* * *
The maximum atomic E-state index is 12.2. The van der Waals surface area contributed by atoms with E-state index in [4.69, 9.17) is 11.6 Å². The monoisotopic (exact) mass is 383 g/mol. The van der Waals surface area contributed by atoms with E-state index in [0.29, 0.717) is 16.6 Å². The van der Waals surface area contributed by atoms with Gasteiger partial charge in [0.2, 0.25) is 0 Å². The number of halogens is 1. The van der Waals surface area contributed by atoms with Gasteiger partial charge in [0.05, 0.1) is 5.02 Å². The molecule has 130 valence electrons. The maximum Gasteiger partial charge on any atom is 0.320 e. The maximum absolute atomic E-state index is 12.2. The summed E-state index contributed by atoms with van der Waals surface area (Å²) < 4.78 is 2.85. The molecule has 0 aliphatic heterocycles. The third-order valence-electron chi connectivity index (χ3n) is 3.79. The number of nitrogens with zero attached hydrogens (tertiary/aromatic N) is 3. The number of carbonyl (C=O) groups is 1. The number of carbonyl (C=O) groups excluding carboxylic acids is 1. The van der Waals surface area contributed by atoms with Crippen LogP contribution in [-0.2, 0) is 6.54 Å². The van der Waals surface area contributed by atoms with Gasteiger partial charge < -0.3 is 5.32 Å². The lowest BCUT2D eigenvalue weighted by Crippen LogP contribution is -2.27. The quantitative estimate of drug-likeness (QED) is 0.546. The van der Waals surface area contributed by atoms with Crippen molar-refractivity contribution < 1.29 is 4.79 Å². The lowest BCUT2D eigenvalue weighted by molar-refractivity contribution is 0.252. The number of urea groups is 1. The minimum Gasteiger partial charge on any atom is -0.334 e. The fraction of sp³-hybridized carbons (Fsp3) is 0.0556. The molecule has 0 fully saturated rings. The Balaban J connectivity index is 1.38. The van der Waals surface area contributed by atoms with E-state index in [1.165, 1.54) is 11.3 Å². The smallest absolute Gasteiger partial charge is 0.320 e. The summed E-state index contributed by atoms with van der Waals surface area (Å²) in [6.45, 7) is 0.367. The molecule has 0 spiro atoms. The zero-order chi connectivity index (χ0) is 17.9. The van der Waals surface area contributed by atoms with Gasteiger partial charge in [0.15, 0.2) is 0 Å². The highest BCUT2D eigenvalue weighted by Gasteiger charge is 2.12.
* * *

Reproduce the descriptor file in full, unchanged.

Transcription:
The maximum atomic E-state index is 12.2. The van der Waals surface area contributed by atoms with E-state index in [4.69, 9.17) is 11.6 Å². The monoisotopic (exact) mass is 383 g/mol. The van der Waals surface area contributed by atoms with E-state index in [0.29, 0.717) is 16.6 Å². The van der Waals surface area contributed by atoms with Gasteiger partial charge in [0.2, 0.25) is 0 Å². The number of halogens is 1. The van der Waals surface area contributed by atoms with Gasteiger partial charge in [0.05, 0.1) is 5.02 Å². The molecule has 130 valence electrons. The maximum Gasteiger partial charge on any atom is 0.320 e. The maximum absolute atomic E-state index is 12.2. The summed E-state index contributed by atoms with van der Waals surface area (Å²) < 4.78 is 2.85. The molecule has 0 aliphatic heterocycles. The third-order valence-electron chi connectivity index (χ3n) is 3.79. The number of nitrogens with zero attached hydrogens (tertiary/aromatic N) is 3. The number of carbonyl (C=O) groups is 1. The number of carbonyl (C=O) groups excluding carboxylic acids is 1. The van der Waals surface area contributed by atoms with Crippen LogP contribution in [-0.2, 0) is 6.54 Å². The van der Waals surface area contributed by atoms with Gasteiger partial charge < -0.3 is 5.32 Å². The lowest BCUT2D eigenvalue weighted by Crippen LogP contribution is -2.27. The quantitative estimate of drug-likeness (QED) is 0.546. The van der Waals surface area contributed by atoms with Crippen molar-refractivity contribution < 1.29 is 4.79 Å². The lowest BCUT2D eigenvalue weighted by molar-refractivity contribution is 0.252. The number of urea groups is 1. The minimum Gasteiger partial charge on any atom is -0.334 e. The fraction of sp³-hybridized carbons (Fsp3) is 0.0556. The molecule has 0 fully saturated rings. The Balaban J connectivity index is 1.38. The van der Waals surface area contributed by atoms with E-state index in [1.165, 1.54) is 11.3 Å². The smallest absolute Gasteiger partial charge is 0.320 e. The summed E-state index contributed by atoms with van der Waals surface area (Å²) in [6.45, 7) is 0.367. The molecule has 0 spiro atoms. The zero-order chi connectivity index (χ0) is 17.9. The van der Waals surface area contributed by atoms with Gasteiger partial charge in [0.15, 0.2) is 0 Å². The highest BCUT2D eigenvalue weighted by Gasteiger charge is 2.12.